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9,650 Posts
Discussion Starter · #1 ·
Hey, i've just discovered (no sh*t sherlock!) that our car (gen2) have some pretty ghetto small rear brake pads...!!! So i've been thinking, instead of those expensive 11" rotor and dual piston brake caliper upgrades...

Can i just modify my rear caliper, so that it uses the same pads as my front? Say for example, i go to junkyard, jack a front caliper from another teg, and snap it on my rear!!

Because the braking power of a brake system works according to this formula:

( Disc Radius X Clamping force X Coefficient of friction ) / 12

Now, since the rear pad is so damn small, i assume the gay caliper is probably smaller or have a less clamping force... and the Disc radius remain unchange...

So if i replace the rear caliper with a front... then the clamping force should increase (assuming it works better than the rear one), and by using front size brake pads (basically 2X BIGGER!) the K of friction will be double.

So if we apply the formula, by replacing the rear caliper with a front one, the braking power of the rear should increase by more than half!!!!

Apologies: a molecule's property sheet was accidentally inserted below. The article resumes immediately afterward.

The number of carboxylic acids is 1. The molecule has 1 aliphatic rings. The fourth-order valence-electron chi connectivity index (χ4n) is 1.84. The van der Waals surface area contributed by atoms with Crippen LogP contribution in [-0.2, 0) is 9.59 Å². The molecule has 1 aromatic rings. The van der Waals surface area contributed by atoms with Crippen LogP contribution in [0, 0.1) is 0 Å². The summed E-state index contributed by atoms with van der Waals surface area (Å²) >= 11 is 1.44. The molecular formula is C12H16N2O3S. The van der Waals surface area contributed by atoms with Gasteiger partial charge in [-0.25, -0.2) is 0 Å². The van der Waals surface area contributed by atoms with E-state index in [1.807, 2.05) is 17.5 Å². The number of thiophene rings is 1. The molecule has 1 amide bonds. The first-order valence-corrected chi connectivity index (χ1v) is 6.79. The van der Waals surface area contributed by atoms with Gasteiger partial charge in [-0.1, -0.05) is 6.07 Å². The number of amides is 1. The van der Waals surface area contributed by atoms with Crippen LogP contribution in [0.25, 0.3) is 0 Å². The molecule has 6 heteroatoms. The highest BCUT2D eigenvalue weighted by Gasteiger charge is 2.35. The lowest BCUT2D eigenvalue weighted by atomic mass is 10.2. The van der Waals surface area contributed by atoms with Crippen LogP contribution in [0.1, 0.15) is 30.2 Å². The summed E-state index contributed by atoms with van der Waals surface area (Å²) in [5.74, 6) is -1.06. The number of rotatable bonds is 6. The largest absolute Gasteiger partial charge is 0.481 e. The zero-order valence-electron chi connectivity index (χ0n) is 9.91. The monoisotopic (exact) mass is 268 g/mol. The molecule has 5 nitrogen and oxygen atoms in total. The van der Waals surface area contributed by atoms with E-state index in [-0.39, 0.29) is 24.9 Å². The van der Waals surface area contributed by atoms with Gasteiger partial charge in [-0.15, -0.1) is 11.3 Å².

Can a front caliper fit the rear? If no, then forget it, but if yes, how easy/difficult it will be?

As for the rotors, well, if the front caliper is made for vented disc, then since front and rear have the same bolt patten, maybe i can use vented disc for rear as well (assuming front capiler fits)...

Someone told me that IF everything works out, i will have a soft paddle feel due to the difference of the capiler and the difference of the brake booster. if that is the case, i am thinking of replacing the brake booster with an ITR one, just like someone posted in last week i think... he installed a ITR booster/MC in his car...

This should also gives a even more balance braking power too. Any opinion and comments or suggestion on this?


· Registered
3,329 Posts
Remember, the rear brakes are proportioned to the front. during stopping the weight transfers to the front and off of the back wheels. this removes a lot of the friction between the rear wheels and the ground. if the breaking power exceeds the friction capacity of the tire-ground connection, the tires will break loose and skid. this is not good.

A better "bang for your buck" would be to upgrade the front calipers/rotors. if you are running some extremely sticky tires, then upgrading the rears would be feasable, but definitely AFTER you upgraded the fronts.

Rather than upgrade the calipers, and have to deal with the problem of getting the hydraulics right, I would suggest using a larger ROTOR. yes, that's right.
Article on rotors
Article on brake pads
article on brake caliper removal
Article on Gen 3 fornt rotor replacement
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